These are investors holding shares in a company under their own name, which usually appears on the company’s register of shareholders. This group can include individuals with shares in only one or two companies or with a portfolio managed by a professional company. It can include institutions (such as churches and other religious groups). Direct shareholders can decide whether to buy or sell a company’s shares. They can choose how to vote at an AGM, on issues ranging from executive pay to environmental policy. Those who own large numbers of shares have considerable influence.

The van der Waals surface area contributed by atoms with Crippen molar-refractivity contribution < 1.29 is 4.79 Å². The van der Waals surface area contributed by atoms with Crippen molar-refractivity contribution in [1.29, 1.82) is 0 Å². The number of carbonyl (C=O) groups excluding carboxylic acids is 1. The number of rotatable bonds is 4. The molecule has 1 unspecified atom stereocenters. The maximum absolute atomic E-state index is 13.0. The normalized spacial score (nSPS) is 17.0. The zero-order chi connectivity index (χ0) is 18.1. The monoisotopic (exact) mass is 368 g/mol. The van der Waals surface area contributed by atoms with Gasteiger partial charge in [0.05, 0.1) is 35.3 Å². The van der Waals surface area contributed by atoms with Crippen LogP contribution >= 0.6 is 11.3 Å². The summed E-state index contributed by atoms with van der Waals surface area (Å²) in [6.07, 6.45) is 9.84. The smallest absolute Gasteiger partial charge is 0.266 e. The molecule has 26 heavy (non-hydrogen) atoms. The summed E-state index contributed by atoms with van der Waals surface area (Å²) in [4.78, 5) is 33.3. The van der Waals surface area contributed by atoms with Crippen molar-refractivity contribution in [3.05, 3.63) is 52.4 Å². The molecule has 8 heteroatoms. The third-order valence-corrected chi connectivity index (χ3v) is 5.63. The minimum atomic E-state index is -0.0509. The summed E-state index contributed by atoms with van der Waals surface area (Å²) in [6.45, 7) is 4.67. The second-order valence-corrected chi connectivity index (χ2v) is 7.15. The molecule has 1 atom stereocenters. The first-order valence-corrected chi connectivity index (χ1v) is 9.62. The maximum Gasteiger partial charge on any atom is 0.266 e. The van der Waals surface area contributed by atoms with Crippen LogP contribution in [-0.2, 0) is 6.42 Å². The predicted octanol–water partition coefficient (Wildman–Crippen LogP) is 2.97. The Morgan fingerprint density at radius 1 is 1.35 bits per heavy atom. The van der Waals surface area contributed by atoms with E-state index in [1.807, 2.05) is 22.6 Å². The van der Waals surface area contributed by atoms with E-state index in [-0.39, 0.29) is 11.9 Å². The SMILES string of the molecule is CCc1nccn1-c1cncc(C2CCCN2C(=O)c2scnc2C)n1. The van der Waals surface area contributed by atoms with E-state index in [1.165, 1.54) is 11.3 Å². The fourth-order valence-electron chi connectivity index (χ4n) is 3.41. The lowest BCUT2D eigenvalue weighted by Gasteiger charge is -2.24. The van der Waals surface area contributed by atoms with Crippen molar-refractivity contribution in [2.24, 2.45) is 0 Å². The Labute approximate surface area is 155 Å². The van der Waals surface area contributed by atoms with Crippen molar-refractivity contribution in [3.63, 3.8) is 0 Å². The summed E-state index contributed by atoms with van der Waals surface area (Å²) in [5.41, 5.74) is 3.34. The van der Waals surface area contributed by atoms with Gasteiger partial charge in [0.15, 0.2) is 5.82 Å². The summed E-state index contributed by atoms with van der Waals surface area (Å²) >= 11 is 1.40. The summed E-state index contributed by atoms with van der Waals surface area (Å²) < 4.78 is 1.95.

Advocacy and campaigning groups may buy a few shares in a company in order to gain access to the company AGM or to count as one of the hundred individuals needed to support a shareholder resolution (in the UK). This helps them to engage with the board and shareholders or to protest against the company’s activities.